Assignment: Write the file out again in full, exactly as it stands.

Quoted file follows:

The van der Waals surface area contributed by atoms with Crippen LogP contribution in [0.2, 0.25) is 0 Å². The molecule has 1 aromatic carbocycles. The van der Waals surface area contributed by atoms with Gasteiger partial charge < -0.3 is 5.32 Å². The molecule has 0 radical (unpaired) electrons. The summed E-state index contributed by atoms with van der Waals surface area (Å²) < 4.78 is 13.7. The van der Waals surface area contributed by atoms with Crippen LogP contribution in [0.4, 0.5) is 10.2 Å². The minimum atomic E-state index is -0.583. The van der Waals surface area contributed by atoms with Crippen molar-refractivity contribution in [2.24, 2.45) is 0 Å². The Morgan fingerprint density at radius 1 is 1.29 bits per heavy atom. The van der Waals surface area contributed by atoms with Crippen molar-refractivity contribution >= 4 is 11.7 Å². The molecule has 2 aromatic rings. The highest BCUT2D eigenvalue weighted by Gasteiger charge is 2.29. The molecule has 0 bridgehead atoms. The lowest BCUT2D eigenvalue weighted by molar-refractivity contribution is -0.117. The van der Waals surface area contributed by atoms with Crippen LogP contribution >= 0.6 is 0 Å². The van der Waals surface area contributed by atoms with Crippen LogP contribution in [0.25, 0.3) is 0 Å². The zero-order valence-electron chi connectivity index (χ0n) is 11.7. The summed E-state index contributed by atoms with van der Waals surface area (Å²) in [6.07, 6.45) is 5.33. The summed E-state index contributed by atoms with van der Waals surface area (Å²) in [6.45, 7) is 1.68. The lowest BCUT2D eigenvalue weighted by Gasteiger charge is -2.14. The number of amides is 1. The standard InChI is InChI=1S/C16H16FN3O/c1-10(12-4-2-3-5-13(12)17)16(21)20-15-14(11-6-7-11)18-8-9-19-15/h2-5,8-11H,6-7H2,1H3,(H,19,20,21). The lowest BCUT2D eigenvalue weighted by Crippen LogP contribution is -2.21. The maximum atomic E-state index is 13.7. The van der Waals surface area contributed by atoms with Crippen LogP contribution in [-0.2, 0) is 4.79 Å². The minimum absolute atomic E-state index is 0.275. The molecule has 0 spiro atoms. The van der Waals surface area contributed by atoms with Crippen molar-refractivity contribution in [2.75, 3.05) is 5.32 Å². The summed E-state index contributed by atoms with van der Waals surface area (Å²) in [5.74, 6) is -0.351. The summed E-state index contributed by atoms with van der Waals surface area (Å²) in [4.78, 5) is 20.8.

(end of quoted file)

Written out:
The van der Waals surface area contributed by atoms with Crippen LogP contribution in [0.2, 0.25) is 0 Å². The molecule has 1 aromatic carbocycles. The van der Waals surface area contributed by atoms with Gasteiger partial charge < -0.3 is 5.32 Å². The molecule has 0 radical (unpaired) electrons. The summed E-state index contributed by atoms with van der Waals surface area (Å²) < 4.78 is 13.7. The van der Waals surface area contributed by atoms with Crippen LogP contribution in [0.4, 0.5) is 10.2 Å². The minimum atomic E-state index is -0.583. The van der Waals surface area contributed by atoms with Crippen molar-refractivity contribution in [2.24, 2.45) is 0 Å². The Morgan fingerprint density at radius 1 is 1.29 bits per heavy atom. The van der Waals surface area contributed by atoms with Crippen molar-refractivity contribution >= 4 is 11.7 Å². The molecule has 2 aromatic rings. The highest BCUT2D eigenvalue weighted by Gasteiger charge is 2.29. The molecule has 0 bridgehead atoms. The lowest BCUT2D eigenvalue weighted by molar-refractivity contribution is -0.117. The van der Waals surface area contributed by atoms with Crippen LogP contribution >= 0.6 is 0 Å². The van der Waals surface area contributed by atoms with Crippen LogP contribution in [0.25, 0.3) is 0 Å². The zero-order valence-electron chi connectivity index (χ0n) is 11.7. The summed E-state index contributed by atoms with van der Waals surface area (Å²) in [6.07, 6.45) is 5.33. The summed E-state index contributed by atoms with van der Waals surface area (Å²) in [6.45, 7) is 1.68. The lowest BCUT2D eigenvalue weighted by Gasteiger charge is -2.14. The number of amides is 1. The standard InChI is InChI=1S/C16H16FN3O/c1-10(12-4-2-3-5-13(12)17)16(21)20-15-14(11-6-7-11)18-8-9-19-15/h2-5,8-11H,6-7H2,1H3,(H,19,20,21). The lowest BCUT2D eigenvalue weighted by Crippen LogP contribution is -2.21. The maximum atomic E-state index is 13.7. The van der Waals surface area contributed by atoms with Crippen LogP contribution in [-0.2, 0) is 4.79 Å². The minimum absolute atomic E-state index is 0.275. The molecule has 0 spiro atoms. The van der Waals surface area contributed by atoms with Crippen molar-refractivity contribution in [2.75, 3.05) is 5.32 Å². The summed E-state index contributed by atoms with van der Waals surface area (Å²) in [5.74, 6) is -0.351. The summed E-state index contributed by atoms with van der Waals surface area (Å²) in [4.78, 5) is 20.8.